Thursday, 7 November 2019


A stakeholder’s workshop convened at Seronera in Serengeti National Park (SENAPA) on recently resolved that drilling of several water boreholes will be the best way to supply water to SENAPA facilities (including ranger posts).
The stakeholders also suggested investment in rain water harvesting technology in the park, which hosts numerous ranger posts and other tourist facilities.
The aim is to stop the constant human interference in the rivers used by wild animals at the park.
Thus, the new study is meant to develop an Integrated Water Management Programme (IWMP) for the park. 
 After the long day workshop with both local and foreign  stakeholders, Frankfurt Zoological Society (FZS) Project Leader, Mr Masegeri Tumbuya,  remarked: “Serengeti is a globally important resource, and water is a very important resource for sustainability of Serengeti ecology. Human beings can drill bore holes to get water, but wildlife cannot...:” 

SENAPA Chief Park Warden Senior Assistant Conservation Commissioner, Massana Mwishawa, said that conservation and protection of rivers used by wildlife should always be given top priority.
“We must have a strategic plan that ensures that the use of water does not affect the ecology of Serengeti and water flow within the ecosystem,”  Mwishawa said.  
The study recommended several options, but the stakeholders preferred the drilling of boreholes and investment in rain water harvesting. 
The World Wide Fund for Nature (WWF) said the idea to have IWMP will help to conserve and protect the park for many more years.

Mr Kessy, a water science expert at WWF Mara River Basin Office said: “We, as WWF, see taking of ground water for human consumption in the park as the best option.”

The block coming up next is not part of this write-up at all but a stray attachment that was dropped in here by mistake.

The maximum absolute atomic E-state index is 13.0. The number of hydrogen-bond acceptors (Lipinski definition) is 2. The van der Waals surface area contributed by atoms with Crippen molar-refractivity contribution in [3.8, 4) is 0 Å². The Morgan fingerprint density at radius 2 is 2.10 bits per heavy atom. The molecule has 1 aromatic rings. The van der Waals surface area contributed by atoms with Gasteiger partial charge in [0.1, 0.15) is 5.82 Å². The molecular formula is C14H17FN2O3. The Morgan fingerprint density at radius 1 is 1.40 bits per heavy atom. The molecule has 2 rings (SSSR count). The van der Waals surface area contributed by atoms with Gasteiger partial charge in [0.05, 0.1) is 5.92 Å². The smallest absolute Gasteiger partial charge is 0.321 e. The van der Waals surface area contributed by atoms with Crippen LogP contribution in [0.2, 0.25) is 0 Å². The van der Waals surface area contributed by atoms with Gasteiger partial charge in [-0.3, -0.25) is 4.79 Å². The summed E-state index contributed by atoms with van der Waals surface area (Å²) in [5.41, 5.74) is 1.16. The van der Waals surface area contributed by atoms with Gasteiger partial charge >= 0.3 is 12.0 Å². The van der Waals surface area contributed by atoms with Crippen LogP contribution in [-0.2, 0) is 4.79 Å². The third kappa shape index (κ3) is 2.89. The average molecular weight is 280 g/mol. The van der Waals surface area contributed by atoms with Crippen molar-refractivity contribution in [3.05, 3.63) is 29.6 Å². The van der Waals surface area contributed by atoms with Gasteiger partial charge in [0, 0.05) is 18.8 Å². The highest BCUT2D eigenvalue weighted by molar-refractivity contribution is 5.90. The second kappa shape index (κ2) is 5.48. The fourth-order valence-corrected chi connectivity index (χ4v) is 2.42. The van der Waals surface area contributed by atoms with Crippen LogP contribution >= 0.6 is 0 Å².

Mara River, which is shared by Tanzania and Kenya, is one of the major sources of water for wildlife. This includes the great annual wildebeest migration within the Serengeti- Masai Mara ecosystem.
“Having water boreholes will mean that water rivers will only be used for the wildlife,”  Mr. Kessy added.
Water is reportedly becoming a precious resource in Tanzania’s world-famous park, which attracts thousands of tourists from all over the world.
Besides wildebeest migration, the park is blessed with a variety of beautiful animals, such as giraffes, lions, leopards, elephants, buffalos and zebras.
Thus, the development of IWMP seeks to ensure that the Serengeti ecosystem does not face a shortage of water for wildlife and human use.

The plan is funded by the German government, through KfW Development Bank.
KfW Senior Project Manager, Dr Christian Ruck, commented that the study has come up with clear options that are not costly.Among other things, it has established available water sources, users and the existing gaps. The water options preferred are part of the solutions on the existing gaps.
Researchers from CESI, a Germany firm entrusted with conducting the study, told the stakeholders that the good news is that there is still enough water and rains in Serengeti.
The firm is now expected to conduct a detailed analysis on the preferred water options after the latest deliberations.  
Mr Nuhu Daniel said that another similar stakeholders workshop is set to be held early next year, according to the  Serengeti Ecosystem Conservation and Development Project Coordinator at SENAPA.

“We need to ensure that there is enough water for wildlife and tourists, and to ensure sustainability of Serengeti for another 60 years and beyond,” Mr Nuhu said.
Serengeti remains Tanzania’s top tourist attraction.
In June this year, Serengeti was voted the best park on the African continent for the year 2019 by World Travel Awards (WTA) .  

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